On April 10, 1842, Irving departed for Spain, a country in a state of perpetual political upheaval, with a number of warring factions vying for control of the twelve-year-old Isabella II. He sent Secretary of State Daniel Webster dispatches from Madrid, each full of observations, conversations, and gossip, quite unlike any dispatches the Secretary was receiving from any of his other ministers.
Violent skirmishes frequently broke out between conflicting factions, and Irving once valiantly (and foolishly) suggested that Isabella be protected by the diplomatic corps in a kind of human shield in the event the city was attacked. The job was taxing, and the sixty-year-old Irving fell ill several times with a herpetic condition. When the political situation in Spain was at last relatively settled, Irving turned with fascinated attention to the development of the new government and the fate of Isabella. Official duties occupied his time as he worked to negotiate American trade interests with Cuba and kept tabs on the Spanish parliament’s debates over slave trade.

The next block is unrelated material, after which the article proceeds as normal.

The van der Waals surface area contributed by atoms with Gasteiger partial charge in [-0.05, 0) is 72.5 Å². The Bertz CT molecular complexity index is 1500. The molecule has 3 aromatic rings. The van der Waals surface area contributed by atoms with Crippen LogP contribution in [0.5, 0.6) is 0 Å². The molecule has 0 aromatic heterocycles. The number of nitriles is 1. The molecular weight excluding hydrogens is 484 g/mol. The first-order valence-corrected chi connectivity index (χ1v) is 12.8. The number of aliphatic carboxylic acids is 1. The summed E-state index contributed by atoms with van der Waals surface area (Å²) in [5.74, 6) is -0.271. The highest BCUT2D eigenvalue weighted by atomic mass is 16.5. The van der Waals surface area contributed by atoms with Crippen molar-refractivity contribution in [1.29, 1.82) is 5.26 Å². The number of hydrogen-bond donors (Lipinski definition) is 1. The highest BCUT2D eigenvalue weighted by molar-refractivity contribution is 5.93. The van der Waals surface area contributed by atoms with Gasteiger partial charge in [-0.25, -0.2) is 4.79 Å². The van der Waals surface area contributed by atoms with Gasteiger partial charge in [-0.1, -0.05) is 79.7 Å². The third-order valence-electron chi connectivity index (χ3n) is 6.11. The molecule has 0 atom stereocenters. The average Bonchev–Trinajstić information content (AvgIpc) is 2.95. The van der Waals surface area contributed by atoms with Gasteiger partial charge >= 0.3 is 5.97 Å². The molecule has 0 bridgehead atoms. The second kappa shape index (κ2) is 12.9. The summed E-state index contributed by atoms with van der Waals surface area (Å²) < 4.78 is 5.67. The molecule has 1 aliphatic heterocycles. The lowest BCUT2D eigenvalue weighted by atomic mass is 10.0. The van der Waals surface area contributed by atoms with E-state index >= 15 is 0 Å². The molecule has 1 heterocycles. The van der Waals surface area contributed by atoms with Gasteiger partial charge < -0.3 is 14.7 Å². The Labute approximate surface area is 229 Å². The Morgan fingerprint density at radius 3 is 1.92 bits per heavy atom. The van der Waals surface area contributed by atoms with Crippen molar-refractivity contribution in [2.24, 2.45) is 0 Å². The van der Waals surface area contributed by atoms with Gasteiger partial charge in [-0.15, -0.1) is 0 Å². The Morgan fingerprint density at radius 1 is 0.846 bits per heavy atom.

In America, some of his investments in western lands were beginning to pay off, but Irving was still looking for new sources of revenue, and entered into discussion with George Putnam about producing an author’s revised edition of his works.
He continued to be plagued with a herpetic malady that so inflamed his legs and hands that he found walking and writing difficult. Seeking to recover his health, Irving took extended leave to travel through Paris and England. In London, however, he was pressed into official duties by Louis McLane—who was again serving as American Minister in London—to assist in resolving the Anglo-American disagreement over the Oregon border that was nagging at new president James K. Polk.
In 1846, citing “an earnest desire to return to my country and my friends,” an exhausted Irving formally resigned his post, much to the disappointment of the American and Spanish governments. In September, he boarded the steamer Cambria, bound for Boston. Washington Irving was coming home for good.